MHCO Legal Counsel

Phil Querin Article : Tips for Preparing Bulletproof Notices


Always Assume The Matter Will Go To Court


While most legal notices will have their desired effect – e.g. the tenant will pay the rent, or maintain the space, or do what is necessary to comply – there are a small number of tenants who will fight. Of those who fight, some will secure an attorney. Most attorneys know that the easiest way to win is to attack the notice for some deficiency. If the notice is legally insufficient, the landlord’s case will fail without any examination of the merits of the case. The failure to win in court oftentimes leaves management with an unmanageable tenant.


Accordingly, when landlords and managers prepare notices, they should always assume that the notice will be contested. This approach is the best protection landlords have in securing compliance in those cases where the tenant decides to fight.


What does it mean to draft a notice as if the matter will go to court? It means that someone – the judge or jury - will be scrutinizing the document. It means making sure that everything is filled out correctly before mailing or delivering it. It means using a form, if one is available, rather than hand-drafting a notice. It means making sure that the proper form is used. In some circumstances, it may mean having your attorney review the form before sending it out.



Phil Querin Q&A: Child Care Facilities in Oregon Manufactured Housing Parks


Question:   Oregon passed a law last year that prohibits housing providers from implementing community rules prohibiting residents from having daycare facilities in their homes.  Among other things, the law states that housing providers can require residents with these facilities in their homes to provide proof of insurance.  However, I’m unclear as to what type of insurance and how much we should be requiring.  At our park there are two residents offering daycare services in their homes and we’d like to follow-up and require liability insurance.  What type of insurance should we require of them and in what amounts?  Is there anything more we ought to be doing in response to this change in Oregon law?  Thanks. 



Phil Querin Q&A: Increases in Utility Charges by Provider in Manufactured Housing Facilities


Question: I’m trying to clarify if an existing and lawful utility charge (e.g., sewer or trash), is increased by the provider, do we have to give advance notice of the increase to the residents before we can pass it through?


For example, if the garbage provider increases its rates from $32/mo to $34/mo for the same service, is management required to notify the residents in advance? And if no advance notice is required, but we get the increase from the provider after already passing through the lower charge, may we recoup the shortfall by sending out a “catch-up” notice to the residents?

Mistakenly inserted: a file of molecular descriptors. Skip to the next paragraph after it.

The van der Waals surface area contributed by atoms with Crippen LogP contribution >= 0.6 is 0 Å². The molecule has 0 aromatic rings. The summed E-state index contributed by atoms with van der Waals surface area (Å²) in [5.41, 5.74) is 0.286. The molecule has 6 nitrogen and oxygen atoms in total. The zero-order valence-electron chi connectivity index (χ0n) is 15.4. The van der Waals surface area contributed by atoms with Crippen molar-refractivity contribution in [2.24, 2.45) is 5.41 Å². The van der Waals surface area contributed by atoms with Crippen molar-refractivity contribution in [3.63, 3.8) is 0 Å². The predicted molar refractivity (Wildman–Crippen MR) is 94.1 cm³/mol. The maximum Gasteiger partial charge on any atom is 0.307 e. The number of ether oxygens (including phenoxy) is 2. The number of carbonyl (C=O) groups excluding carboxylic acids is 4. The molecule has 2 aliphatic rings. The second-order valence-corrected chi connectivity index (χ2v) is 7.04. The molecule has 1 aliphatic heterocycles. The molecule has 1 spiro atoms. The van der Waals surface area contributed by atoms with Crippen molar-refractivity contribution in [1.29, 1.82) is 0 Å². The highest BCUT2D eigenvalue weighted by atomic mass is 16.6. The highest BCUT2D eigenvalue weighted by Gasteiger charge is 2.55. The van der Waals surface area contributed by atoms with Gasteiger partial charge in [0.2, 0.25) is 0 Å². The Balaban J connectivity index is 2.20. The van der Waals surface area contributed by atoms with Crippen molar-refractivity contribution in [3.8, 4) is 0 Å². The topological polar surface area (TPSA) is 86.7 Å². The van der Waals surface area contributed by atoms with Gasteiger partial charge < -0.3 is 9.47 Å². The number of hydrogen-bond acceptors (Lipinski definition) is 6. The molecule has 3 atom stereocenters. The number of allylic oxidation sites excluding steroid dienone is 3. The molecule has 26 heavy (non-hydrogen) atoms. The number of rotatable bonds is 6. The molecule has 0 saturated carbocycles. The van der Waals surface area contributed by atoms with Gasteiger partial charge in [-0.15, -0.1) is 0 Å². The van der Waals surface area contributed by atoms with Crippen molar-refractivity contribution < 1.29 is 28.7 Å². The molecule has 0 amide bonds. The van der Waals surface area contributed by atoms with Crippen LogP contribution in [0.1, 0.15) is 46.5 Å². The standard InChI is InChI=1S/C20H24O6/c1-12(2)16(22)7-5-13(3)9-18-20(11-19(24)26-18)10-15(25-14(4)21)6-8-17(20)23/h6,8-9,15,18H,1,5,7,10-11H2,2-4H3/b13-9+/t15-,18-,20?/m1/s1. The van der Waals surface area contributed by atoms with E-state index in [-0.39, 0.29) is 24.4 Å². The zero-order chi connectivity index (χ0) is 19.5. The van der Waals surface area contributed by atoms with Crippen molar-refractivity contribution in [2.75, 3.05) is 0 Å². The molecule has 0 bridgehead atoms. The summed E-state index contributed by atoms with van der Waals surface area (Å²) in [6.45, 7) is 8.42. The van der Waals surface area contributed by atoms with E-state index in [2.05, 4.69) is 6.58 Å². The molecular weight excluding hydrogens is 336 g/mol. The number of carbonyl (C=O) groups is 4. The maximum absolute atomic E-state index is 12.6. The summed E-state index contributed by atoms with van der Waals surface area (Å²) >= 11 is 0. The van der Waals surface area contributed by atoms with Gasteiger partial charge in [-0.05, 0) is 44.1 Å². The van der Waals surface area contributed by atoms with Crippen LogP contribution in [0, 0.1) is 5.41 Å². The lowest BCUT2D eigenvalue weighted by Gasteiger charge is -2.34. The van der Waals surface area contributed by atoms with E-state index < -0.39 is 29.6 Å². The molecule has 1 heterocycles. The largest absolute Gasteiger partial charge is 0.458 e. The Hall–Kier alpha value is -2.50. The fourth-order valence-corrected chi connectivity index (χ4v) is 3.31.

Phil Querin Q&A: Two Questions on Plumbing

Question  A:  We have a Tenant who has refused to fix the water leaks within their mobile home. The park owner pays for the water and there have been significant cost increases due to the leaks. 

The Lease is the MHCO Lease from 2003 and states under Tenant Agreements F. Maintain the Home in accordance with conditions set forth in Paragraph 12.A(8)(a) through (e) which states in (d) all electrical, water, storm water drainage and sewage disposal systems in, on, or about the Home, are in operable and safe condition, and that the connections to those systems have been maintained.

What recourse do we have in this situation?

Question B:  We have a tenant whose sewage line is routinely blocked.  We have had a plumber our numerous times and unclogged resident’s sewage line.  We have repeatedly told this resident that they cannot put certain items in the toilet - and yet they continue to do so and block the sewage line.  Does this constitute grounds for eviction?  At what point is the resident responsible for the sewage line and the items they are putting in the toilet?



Phil Querin Q&A: Tree Liability

Trees, Limbs and Roots – Liability Issues


Question:  .  What is the landlord’s responsibility when it comes to trees falling on a tenant’s house. Does it make a difference if it is a hazard tree vs. not a hazard tree? What about roots crossing over a space and causing damage to the home on the tenant’s space or the neighbor’s space? What about tree damage that is weather related?


Phil Querin Article: Changes to Applicant Screening Procedures


HB 2680 makes several changes to the procedure for tenant screening under ORS 90.295. These changes will be updated in the MHCO Forms.

Screening Notice. The law specifies that upon completion of an applicant’s screening by a screening company or consumer credit agency, the landlord must provide the prospective tenant with confirmation of the screening and a receipt for the screening service from the company and/or agency.


Phil Querin Q&A: Fences, Damage, and Landlord Liability


Question. I am looking for information dealing with fence liability between landlords and tenants, and between tenants and other tenants.

Our Park Management has not put up any fences. All fences were installed by current and past tenants. Generally, my questions relate to the duty to maintain these fences, liability from trees (hazard and otherwise), and repair issues and fences that were installed by past vs. current tenants.


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